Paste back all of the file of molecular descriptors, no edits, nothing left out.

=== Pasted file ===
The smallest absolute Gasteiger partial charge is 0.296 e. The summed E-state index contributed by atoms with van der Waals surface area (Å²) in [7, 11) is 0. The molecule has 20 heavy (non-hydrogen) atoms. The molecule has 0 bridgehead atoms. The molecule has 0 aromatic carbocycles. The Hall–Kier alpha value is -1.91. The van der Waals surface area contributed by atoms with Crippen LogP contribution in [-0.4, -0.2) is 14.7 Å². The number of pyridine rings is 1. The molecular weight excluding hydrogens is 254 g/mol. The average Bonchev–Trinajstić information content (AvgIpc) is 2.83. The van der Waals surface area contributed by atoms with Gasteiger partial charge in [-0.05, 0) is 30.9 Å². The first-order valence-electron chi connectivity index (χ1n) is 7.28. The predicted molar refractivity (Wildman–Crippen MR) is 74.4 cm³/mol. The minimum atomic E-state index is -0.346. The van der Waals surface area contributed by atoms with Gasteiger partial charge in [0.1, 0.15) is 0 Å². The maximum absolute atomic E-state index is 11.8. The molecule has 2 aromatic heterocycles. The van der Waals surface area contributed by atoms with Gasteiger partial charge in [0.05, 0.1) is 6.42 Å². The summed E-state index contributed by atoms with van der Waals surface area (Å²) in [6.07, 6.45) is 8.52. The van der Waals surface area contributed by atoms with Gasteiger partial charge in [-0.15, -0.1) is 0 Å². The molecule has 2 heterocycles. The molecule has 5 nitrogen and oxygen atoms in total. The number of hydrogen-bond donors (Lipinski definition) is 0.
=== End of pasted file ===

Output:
The smallest absolute Gasteiger partial charge is 0.296 e. The summed E-state index contributed by atoms with van der Waals surface area (Å²) in [7, 11) is 0. The molecule has 20 heavy (non-hydrogen) atoms. The molecule has 0 bridgehead atoms. The molecule has 0 aromatic carbocycles. The Hall–Kier alpha value is -1.91. The van der Waals surface area contributed by atoms with Crippen LogP contribution in [-0.4, -0.2) is 14.7 Å². The number of pyridine rings is 1. The molecular weight excluding hydrogens is 254 g/mol. The average Bonchev–Trinajstić information content (AvgIpc) is 2.83. The van der Waals surface area contributed by atoms with Gasteiger partial charge in [-0.05, 0) is 30.9 Å². The first-order valence-electron chi connectivity index (χ1n) is 7.28. The predicted molar refractivity (Wildman–Crippen MR) is 74.4 cm³/mol. The minimum atomic E-state index is -0.346. The van der Waals surface area contributed by atoms with Gasteiger partial charge in [0.1, 0.15) is 0 Å². The maximum absolute atomic E-state index is 11.8. The molecule has 2 aromatic heterocycles. The van der Waals surface area contributed by atoms with Gasteiger partial charge in [0.05, 0.1) is 6.42 Å². The summed E-state index contributed by atoms with van der Waals surface area (Å²) in [6.07, 6.45) is 8.52. The van der Waals surface area contributed by atoms with Gasteiger partial charge in [-0.15, -0.1) is 0 Å². The molecule has 2 heterocycles. The molecule has 5 nitrogen and oxygen atoms in total. The number of hydrogen-bond donors (Lipinski definition) is 0.